The diet should be anti-inflammatory, easy to digest, low in carbohydrates, and natural. This also protects the digestive organs so that the intestinal flora can regenerate. This increases the absorption capacity of the intestinal mucosa and important nutrients can be better absorbed. Green, edible plants such as algae, wild herbs (dandelion, nettle), green leaf salads and cabbage vegetables and culinary herbs are valuable for the organism and are anti-inflammatory. You should eat plenty of fruits, berries, mushrooms, legumes, sprouts, nuts and seeds. Healthy fats have a good ratio of omega 3 and omega 6 fatty acids; flaxseed oil, virgin olive oil and coconut oil are optimal. A healthy diet cannot cure lipedema, but it can have a positive effect on the symptoms and the progression of the disease.

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Which sports help with lipedema?

Sports that take place in water are particularly suitable for those with lipedema, as the water pressure acts on the tissue like a kind of natural lymphatic drainage. Sports such as swimming, aqua jogging, aqua aerobics and aqua cycling are recommended. The coolness of the water can alleviate the pain, especially when it is warm, when the symptoms are often worse.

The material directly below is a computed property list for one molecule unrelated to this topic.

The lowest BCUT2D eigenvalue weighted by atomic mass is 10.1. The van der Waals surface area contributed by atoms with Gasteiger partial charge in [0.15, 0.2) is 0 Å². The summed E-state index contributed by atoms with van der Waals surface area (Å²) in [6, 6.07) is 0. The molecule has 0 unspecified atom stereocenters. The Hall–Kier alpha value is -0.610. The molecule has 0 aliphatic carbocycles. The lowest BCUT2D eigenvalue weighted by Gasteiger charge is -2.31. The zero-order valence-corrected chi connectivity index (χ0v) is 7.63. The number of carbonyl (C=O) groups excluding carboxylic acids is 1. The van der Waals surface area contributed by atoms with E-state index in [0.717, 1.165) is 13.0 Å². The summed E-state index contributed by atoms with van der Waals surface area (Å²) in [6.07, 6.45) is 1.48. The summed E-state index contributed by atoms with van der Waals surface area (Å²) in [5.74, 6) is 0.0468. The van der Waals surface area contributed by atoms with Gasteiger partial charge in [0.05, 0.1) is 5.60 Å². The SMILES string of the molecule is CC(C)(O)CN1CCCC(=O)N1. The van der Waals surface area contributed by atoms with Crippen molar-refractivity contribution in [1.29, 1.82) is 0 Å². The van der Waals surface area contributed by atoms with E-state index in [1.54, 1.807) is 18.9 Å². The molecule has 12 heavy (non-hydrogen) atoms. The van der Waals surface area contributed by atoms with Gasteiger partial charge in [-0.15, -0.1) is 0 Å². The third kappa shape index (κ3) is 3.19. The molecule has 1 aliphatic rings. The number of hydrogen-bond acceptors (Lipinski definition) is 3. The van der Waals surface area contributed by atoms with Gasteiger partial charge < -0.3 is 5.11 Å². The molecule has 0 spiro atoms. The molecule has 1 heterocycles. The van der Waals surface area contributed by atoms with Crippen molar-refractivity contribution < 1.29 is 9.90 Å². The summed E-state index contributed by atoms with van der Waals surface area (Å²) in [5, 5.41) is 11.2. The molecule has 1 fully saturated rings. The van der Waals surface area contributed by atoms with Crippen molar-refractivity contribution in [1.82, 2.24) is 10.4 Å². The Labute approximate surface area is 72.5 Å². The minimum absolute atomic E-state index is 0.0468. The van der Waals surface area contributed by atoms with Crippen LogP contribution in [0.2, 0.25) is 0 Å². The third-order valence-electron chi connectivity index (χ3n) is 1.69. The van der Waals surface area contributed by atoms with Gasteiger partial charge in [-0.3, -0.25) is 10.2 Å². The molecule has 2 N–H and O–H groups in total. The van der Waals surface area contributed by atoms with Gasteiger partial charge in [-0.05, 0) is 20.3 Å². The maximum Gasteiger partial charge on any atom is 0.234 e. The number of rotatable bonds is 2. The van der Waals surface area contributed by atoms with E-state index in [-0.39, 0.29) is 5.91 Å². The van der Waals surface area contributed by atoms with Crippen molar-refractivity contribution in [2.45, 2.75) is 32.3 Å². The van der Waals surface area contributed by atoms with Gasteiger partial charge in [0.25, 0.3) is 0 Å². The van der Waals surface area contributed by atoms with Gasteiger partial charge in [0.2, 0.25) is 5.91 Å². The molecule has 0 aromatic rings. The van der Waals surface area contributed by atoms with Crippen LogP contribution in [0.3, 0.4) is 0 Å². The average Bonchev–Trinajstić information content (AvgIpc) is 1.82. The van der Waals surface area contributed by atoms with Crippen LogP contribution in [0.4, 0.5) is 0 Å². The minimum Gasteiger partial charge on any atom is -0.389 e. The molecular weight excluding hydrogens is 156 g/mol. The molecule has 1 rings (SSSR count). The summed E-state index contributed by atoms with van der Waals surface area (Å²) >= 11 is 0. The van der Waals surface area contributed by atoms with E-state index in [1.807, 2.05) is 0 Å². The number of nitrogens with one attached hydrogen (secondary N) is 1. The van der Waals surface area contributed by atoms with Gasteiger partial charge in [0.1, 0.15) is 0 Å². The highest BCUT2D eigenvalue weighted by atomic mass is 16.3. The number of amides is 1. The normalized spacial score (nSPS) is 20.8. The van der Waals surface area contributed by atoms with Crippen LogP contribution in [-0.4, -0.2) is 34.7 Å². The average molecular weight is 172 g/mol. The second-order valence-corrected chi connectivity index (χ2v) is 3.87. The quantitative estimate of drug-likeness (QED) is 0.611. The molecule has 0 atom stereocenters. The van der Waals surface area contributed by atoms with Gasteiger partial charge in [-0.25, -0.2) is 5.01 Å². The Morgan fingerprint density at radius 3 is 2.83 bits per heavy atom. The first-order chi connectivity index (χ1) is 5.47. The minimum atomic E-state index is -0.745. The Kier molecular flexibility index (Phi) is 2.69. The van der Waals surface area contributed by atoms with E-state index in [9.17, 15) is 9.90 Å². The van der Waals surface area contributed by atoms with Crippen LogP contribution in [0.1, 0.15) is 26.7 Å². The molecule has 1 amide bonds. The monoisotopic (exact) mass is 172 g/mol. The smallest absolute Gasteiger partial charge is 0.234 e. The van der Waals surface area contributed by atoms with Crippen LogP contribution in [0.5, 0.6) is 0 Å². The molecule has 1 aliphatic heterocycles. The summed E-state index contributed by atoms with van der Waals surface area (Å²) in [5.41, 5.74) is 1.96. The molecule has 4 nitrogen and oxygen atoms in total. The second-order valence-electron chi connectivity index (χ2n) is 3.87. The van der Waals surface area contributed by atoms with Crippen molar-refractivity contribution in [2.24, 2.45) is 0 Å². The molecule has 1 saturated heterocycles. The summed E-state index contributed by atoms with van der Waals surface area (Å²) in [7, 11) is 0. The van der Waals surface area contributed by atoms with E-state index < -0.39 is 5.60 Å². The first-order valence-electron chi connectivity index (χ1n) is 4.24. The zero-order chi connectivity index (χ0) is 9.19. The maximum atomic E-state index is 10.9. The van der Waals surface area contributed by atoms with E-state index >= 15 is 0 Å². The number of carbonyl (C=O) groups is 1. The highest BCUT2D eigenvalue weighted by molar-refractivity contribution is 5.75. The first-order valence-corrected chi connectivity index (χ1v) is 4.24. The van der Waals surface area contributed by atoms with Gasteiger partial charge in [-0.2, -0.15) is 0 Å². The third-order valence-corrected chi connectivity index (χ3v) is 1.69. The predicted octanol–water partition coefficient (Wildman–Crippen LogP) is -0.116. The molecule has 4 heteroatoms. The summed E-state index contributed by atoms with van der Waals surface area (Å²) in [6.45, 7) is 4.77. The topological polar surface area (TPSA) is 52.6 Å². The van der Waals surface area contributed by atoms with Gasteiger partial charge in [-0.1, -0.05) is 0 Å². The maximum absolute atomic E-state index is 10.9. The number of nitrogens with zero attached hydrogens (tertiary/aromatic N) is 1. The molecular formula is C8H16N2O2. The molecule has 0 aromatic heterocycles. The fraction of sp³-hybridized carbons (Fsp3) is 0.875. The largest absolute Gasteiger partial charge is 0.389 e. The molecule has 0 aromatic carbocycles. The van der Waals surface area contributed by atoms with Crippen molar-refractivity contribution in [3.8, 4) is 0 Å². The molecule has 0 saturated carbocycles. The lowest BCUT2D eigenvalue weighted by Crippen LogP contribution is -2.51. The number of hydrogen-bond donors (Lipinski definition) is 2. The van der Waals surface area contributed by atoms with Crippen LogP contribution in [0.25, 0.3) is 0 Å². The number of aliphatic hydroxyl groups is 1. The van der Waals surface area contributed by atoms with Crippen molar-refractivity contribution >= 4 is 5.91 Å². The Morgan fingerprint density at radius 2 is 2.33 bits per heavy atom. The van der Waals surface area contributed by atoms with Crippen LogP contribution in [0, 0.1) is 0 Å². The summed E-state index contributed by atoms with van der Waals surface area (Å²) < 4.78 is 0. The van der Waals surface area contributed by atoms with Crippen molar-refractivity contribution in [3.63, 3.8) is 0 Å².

One should avoid long periods of standing and sitting. In principle, you should avoid being overweight with lipedema and maintain your ideal weight. Any sport, especially endurance sport, is welcome to reduce excess weight. Swimming is ideal for lipedema. Targeted leg exercises are also well suited, on fitness equipment or on a mat at home.Regular fascia training is recommended, especially with advanced lipedema. At best, you should do ten minutes of exercises with a fascia roller every three days to loosen the adhesions in the connective tissue. Overall, you should do the sport that is good for you and try to maintain your weight.

Fascia training for lipedema

Particularly with painful lipedema, small bumps or injuries cause bleeding quickly. At an advanced stage, the skin is poorly supplied with blood and is cool. Fasciae are connective tissue structures that form sheaths around all structures such as bones, muscles and organs. The lymphatic channels are also surrounded by fascia, so that the lymph flow depends on the condition of the connective tissue. If the lymph jams, the fasciae stick together. It can happen with lipedema. Therefore, facial training is useful to loosen the adhesions and to promote blood circulation. Fascia training with a fascia roller should be done regularly to keep the effect. The cells are manipulated by rolling on the fascia roller in such a way that they then fill up again with cell fluid. Ten minutes of training every three days is ideal for lipedema.

Can you go to the sauna with lipedema?

Basically you should avoid the sauna, hot sun baths and extreme heat with lipedema. The heat often makes the symptoms worse. If you don't want to do without it, you should at least shower the tissue with cold after a hot bath or sauna so that the vessels contract again. Alternating showers are particularly recommended.